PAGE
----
• Benchmark: Life, laughter and the law. Foreword by Stephen Fry. London: I.B. Tauris. 2003. ISBN 978-1-86064-886-1.
  • Football in Its Place: An Environmental Psychology of Football Grounds by David Canter, Miriam Comber and David L. Uzzell with an introduction by Sir Oliver Popplewell, Publisher: Taylor & Francis (1989); ISBN 978-0-415-01240-9
  • Final report of the Committee of Inquiry into Crowd Safety and Control at Sports Grounds, London: HMSO, 1986, ISBN 9780101971003, Presented to Parliament by the Secretary of State for the Home Department and the Secretary of State for Scotland by command of Her Majesty January 1986. (Archived 5 June 2023 at the Wayback Machine. [Archived PDF copy sourced – via Hatful of History website by historian Evan Smith])
    • Interim report of the Committee of Inquiry into Crowd Safety and Control at Sports Grounds, London: HMSO, 1985, ISBN 9780101958509


  1. ^ [Publisher's notes] – Benchmark: Life, laughter, and the law by Oliver Popplewell. London: I.B. Tauris. 2003. ISBN 978-1-86064-886-1. {{cite book}}: |website= ignored (help)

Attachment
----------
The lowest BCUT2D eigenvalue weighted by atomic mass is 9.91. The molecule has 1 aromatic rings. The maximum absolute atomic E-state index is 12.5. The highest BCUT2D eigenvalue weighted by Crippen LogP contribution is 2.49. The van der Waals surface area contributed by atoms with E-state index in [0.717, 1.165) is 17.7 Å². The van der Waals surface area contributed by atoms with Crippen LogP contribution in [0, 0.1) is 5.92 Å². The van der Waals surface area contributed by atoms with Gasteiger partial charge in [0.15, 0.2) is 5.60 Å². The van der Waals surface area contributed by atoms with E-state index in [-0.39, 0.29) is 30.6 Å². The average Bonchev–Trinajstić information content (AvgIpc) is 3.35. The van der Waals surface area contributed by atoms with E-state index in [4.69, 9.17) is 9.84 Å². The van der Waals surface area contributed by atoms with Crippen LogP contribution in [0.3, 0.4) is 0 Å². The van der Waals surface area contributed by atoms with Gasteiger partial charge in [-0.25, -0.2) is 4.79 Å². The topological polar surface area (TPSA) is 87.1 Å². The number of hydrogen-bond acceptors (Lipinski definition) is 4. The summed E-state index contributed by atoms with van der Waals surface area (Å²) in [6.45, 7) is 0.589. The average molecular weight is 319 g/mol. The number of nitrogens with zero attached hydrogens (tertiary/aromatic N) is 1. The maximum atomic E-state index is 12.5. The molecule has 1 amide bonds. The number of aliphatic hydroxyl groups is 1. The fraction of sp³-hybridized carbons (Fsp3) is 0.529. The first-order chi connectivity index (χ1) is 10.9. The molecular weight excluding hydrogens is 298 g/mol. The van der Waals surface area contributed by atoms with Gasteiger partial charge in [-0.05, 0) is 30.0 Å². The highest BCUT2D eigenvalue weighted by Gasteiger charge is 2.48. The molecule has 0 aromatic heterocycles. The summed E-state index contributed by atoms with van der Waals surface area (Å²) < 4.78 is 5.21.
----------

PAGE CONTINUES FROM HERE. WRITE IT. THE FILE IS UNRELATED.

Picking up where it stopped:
2. ^ a b c d e f g h Dyer, Clare (20 May 2003). "The real world of Oliver Popplewell". The Guardian. London. Retrieved 26 July 2008.
  3. ^ a b "Teams played for by Oliver Popplewell". CricketArchive. Retrieved 26 July 2008.
  4. ^ "Profile: Dame Elizabeth Gloster". The Independent. London. 31 August 2012.
  5. ^ a b Fry, Stephen (1997). Moab is my washpot. London: Hutchinson. pp. 318, 332–333. ISBN 978-0-09-180161-8.
  6. ^ "Sir Oliver Popplewell, High Court judge and MCC president famous as 'Mr Justice Popplecarrot' – obituary". The Telegraph. 7 June 2024. Retrieved 7 June 2024.
  7. ^ Popplewell, Oliver (2003). Benchmark: Life, laughter, and the law. Foreword by Stephen Fry. London: I.B. Tauris. pp. 15–16. ISBN 978-1-86064-886-1. Online access via Internet Archive available to users with print disabilities.
    • —; Fry, Stephen (2003). "Foreword". Benchmark: Life, laughter, and the law. p. xv.
  8. ^ a b "The Honourable Sir Oliver Popplewell". ADR Chambers International. Retrieved 26 July 2008.
  9. ^ a b Johnson, Rachel (1 November 2003). "The oldest fresher in town". The Spectator. Retrieved 27 July 2008.
  10. ^ Burns, Emma (10 May 2005). "The old course at St Andrews?". The Times. Retrieved 27 July 2008.
  11. ^ a b
  12. ^ a b "Oliver Popplewell Profile – Cricket Player England". ESPNcricinfo.